Quarterback Battle Remains On For Tigers

Auburn offensive coordinator Rhett Lashlee discusses the play of the quarterbacks on Saturday and throughout spring practice.

Auburn, Ala.—With spring practice winding down for the Auburn Tigers the number one question that remains is who is going to be the quarterback? Junior Kiehl Frazier and sophomore Jonathan Wallace has been locked in a battle for the number one spot throughout the 14 practice days for the Tigers and while both did some good things again during Saturday's A-Day Game, Auburn offensive coordinator Rhett Lashlee says the battle will continue into fall practice.

"I expect both of them to attack it," Lashlee says of the position. "It's a challenge. I hope that makes them work even harder. Sure, people want to know what's going on and this and that. Y'all want to know. They want to know. That's just not where we're at right now. That's not what we need to be doing.

"It's good for those guys to keep pushing each other," he adds. "The thing I've been real proud of, they root for each other in practice. They're good friends, they're close, but competition makes everybody better. Everybody, not only them, it's going to make the whole team better. We still have a lot of competition going on everywhere. Even once we get out of spring when you set a two-deep, it's a preliminary two-deep. You go into August, that thing can change in a heartbeat, too. I expect them to continue to attack the challenge and try to get better and win the job."

Jonathan Wallace

An early three-and-out and a turnover that led directly to a defensive touchdown marred the offense to start Saturday's game, but Lashlee says he saw something out of his group the remainder of the first half. With six touchdown drives on offense and five of them coming on drives of over 65 yards, the first-year Auburn coordinator says it was something to build on for the group heading into the long, hot summer.

"I thought probably the last two series for the White team and the last series for the Blue in the second quarter was when we finally got a little continuity going," Lashlee says. "We had a little rhythm, and our guys started to notice the advantage of pace. That what we were telling them, 'Hey, we're in the second quarter now. Our advantage should start to show a little bit in the second, third and fourth quarter. We had two long drives with the White group really running the football and imposing our will a little bit. That was positive. The Blue group had a nice drive and went down and scored. That was good that we finished the half well. It's still a work in progress as far as being consistent. We'll execute a play really, really well and then it's hard to string three and four and five together sometimes. Between now and the fall, we've got to get to the point where we're executing at a high level more consistently.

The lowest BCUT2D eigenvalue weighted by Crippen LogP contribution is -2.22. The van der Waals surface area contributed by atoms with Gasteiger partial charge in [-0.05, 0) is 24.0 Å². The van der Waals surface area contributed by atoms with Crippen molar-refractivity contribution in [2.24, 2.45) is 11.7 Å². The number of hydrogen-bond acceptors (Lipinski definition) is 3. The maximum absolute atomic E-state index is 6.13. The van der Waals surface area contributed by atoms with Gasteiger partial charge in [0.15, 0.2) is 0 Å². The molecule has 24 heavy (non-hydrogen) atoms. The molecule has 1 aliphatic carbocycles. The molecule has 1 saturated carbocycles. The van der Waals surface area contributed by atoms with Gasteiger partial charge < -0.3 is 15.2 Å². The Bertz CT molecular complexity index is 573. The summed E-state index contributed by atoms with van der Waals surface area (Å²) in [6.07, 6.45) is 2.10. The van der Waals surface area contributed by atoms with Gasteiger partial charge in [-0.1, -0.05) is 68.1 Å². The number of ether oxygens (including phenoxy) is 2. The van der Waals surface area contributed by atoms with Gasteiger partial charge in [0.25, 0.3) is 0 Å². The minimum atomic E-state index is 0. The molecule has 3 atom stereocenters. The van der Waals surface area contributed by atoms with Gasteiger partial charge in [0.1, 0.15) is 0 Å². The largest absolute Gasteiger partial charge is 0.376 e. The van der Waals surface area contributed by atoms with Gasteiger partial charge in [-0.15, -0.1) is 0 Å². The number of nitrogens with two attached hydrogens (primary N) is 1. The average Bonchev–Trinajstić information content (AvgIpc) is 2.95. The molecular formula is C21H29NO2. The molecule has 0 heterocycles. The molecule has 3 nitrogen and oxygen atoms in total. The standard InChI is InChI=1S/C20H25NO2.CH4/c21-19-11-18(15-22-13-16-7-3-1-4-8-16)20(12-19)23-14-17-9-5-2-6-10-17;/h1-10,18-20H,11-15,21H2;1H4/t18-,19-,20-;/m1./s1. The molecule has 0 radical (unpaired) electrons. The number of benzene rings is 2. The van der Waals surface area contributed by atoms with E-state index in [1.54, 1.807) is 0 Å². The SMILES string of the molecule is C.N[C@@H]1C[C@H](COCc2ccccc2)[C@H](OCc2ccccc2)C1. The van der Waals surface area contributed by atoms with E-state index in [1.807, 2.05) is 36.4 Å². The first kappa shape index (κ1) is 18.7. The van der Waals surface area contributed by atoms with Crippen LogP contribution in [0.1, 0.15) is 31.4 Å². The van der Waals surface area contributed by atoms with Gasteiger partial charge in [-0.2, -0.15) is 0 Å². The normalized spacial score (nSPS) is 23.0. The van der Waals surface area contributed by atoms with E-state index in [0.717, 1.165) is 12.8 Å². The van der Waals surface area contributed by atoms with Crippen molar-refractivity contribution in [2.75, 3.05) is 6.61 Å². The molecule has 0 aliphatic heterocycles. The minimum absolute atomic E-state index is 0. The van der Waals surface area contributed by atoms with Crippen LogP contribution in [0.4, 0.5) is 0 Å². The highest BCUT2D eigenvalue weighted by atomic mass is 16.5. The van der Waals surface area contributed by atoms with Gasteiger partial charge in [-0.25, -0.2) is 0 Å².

"Did we execute flawlessly? No way. Could we have been much better? You bet. And that's what our goal is, that's what their goal is. Both quarterbacks and as a whole on offense, I felt like when things are bad early, what's the natural tendency to do, especially with the most recent history? It's to say, 'OK, here we go again,' and quit. And not one guy quit to a man, not either one of those quarterbacks quit. They pressed on and found a way to lead some drives, go score some points, get some first downs, and battled. That's the first step. The X's and O's, the quality execution every time, will come. That's why we practice. That's part of the process. That's the thing I was most proud of was the intangible part that we pushed through those adverse situations. It started bad in front of 80,000 people, it's really easy to tank it and they didn't."

With the final practice of the spring on Wednesday and not in full pads, the heavy lifting is pretty much done for the Tigers and for the seventh-straight year Auburn won't have a quarterback coming out of the spring. Even though it was only 11 days after spring practice ended before Cam Newton was named the starter, technically the last guy cemented into the position following spring drills was Brandon Cox in 2006. That means a lot of work is yet to be done for both quarterbacks and Lashlee is anxious to see how they respond.

"Right now, it's kind of an either-or deal," Lashlee notes. "That's kind of how I rotated them all spring, even through A-Day. That's the way it was in practice. There was no rhyme or reason. They got equal reps throughout all the spring. They both stayed healthy. Their arms are in good shape. The positive is they've gotten a lot of reps, and they got so much better from day one to now, but there's still a long way to go and they know that. The key is for them on their own, how bad do they want it from now to August because we don't get to work with them. How much work are they willing to put in to take that next jump before we get back together."

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